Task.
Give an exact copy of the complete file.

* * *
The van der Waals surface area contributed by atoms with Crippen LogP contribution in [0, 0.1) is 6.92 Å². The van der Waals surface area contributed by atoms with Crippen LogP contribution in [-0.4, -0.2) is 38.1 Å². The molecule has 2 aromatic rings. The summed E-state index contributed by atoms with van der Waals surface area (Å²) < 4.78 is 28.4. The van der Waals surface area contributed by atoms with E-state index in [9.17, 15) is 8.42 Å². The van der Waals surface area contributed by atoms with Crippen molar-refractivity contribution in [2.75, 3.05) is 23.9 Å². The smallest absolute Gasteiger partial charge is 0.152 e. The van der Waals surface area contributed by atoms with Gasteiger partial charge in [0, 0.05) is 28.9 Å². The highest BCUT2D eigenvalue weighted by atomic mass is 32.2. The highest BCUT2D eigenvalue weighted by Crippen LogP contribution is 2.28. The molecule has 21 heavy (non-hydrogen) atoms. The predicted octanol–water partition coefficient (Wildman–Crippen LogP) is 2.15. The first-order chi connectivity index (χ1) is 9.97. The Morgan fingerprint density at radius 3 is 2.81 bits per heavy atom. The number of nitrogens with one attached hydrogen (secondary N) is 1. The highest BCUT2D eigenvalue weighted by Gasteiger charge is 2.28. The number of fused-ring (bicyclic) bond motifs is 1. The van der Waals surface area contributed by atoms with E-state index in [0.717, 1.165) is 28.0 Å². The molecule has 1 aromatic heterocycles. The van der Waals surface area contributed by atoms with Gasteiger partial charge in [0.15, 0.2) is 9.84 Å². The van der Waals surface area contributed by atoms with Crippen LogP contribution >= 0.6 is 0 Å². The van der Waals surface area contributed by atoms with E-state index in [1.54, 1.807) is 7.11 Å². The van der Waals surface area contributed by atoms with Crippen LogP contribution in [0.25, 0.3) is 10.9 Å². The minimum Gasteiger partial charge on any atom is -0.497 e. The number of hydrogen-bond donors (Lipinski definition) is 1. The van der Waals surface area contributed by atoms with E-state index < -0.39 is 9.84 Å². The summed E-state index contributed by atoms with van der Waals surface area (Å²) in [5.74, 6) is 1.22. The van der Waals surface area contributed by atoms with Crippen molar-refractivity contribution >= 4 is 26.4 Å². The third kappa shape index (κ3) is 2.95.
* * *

The van der Waals surface area contributed by atoms with Crippen LogP contribution in [0, 0.1) is 6.92 Å². The van der Waals surface area contributed by atoms with Crippen LogP contribution in [-0.4, -0.2) is 38.1 Å². The molecule has 2 aromatic rings. The summed E-state index contributed by atoms with van der Waals surface area (Å²) < 4.78 is 28.4. The van der Waals surface area contributed by atoms with E-state index in [9.17, 15) is 8.42 Å². The van der Waals surface area contributed by atoms with Crippen molar-refractivity contribution in [2.75, 3.05) is 23.9 Å². The smallest absolute Gasteiger partial charge is 0.152 e. The van der Waals surface area contributed by atoms with Gasteiger partial charge in [0, 0.05) is 28.9 Å². The highest BCUT2D eigenvalue weighted by atomic mass is 32.2. The highest BCUT2D eigenvalue weighted by Crippen LogP contribution is 2.28. The molecule has 21 heavy (non-hydrogen) atoms. The predicted octanol–water partition coefficient (Wildman–Crippen LogP) is 2.15. The first-order chi connectivity index (χ1) is 9.97. The Morgan fingerprint density at radius 3 is 2.81 bits per heavy atom. The number of nitrogens with one attached hydrogen (secondary N) is 1. The highest BCUT2D eigenvalue weighted by Gasteiger charge is 2.28. The number of fused-ring (bicyclic) bond motifs is 1. The van der Waals surface area contributed by atoms with E-state index in [0.717, 1.165) is 28.0 Å². The molecule has 1 aromatic heterocycles. The van der Waals surface area contributed by atoms with Gasteiger partial charge in [0.15, 0.2) is 9.84 Å². The van der Waals surface area contributed by atoms with Crippen LogP contribution >= 0.6 is 0 Å². The van der Waals surface area contributed by atoms with E-state index in [1.54, 1.807) is 7.11 Å². The van der Waals surface area contributed by atoms with Crippen LogP contribution in [0.25, 0.3) is 10.9 Å². The minimum Gasteiger partial charge on any atom is -0.497 e. The number of hydrogen-bond donors (Lipinski definition) is 1. The van der Waals surface area contributed by atoms with E-state index < -0.39 is 9.84 Å². The summed E-state index contributed by atoms with van der Waals surface area (Å²) in [5.74, 6) is 1.22. The van der Waals surface area contributed by atoms with Crippen molar-refractivity contribution >= 4 is 26.4 Å². The third kappa shape index (κ3) is 2.95.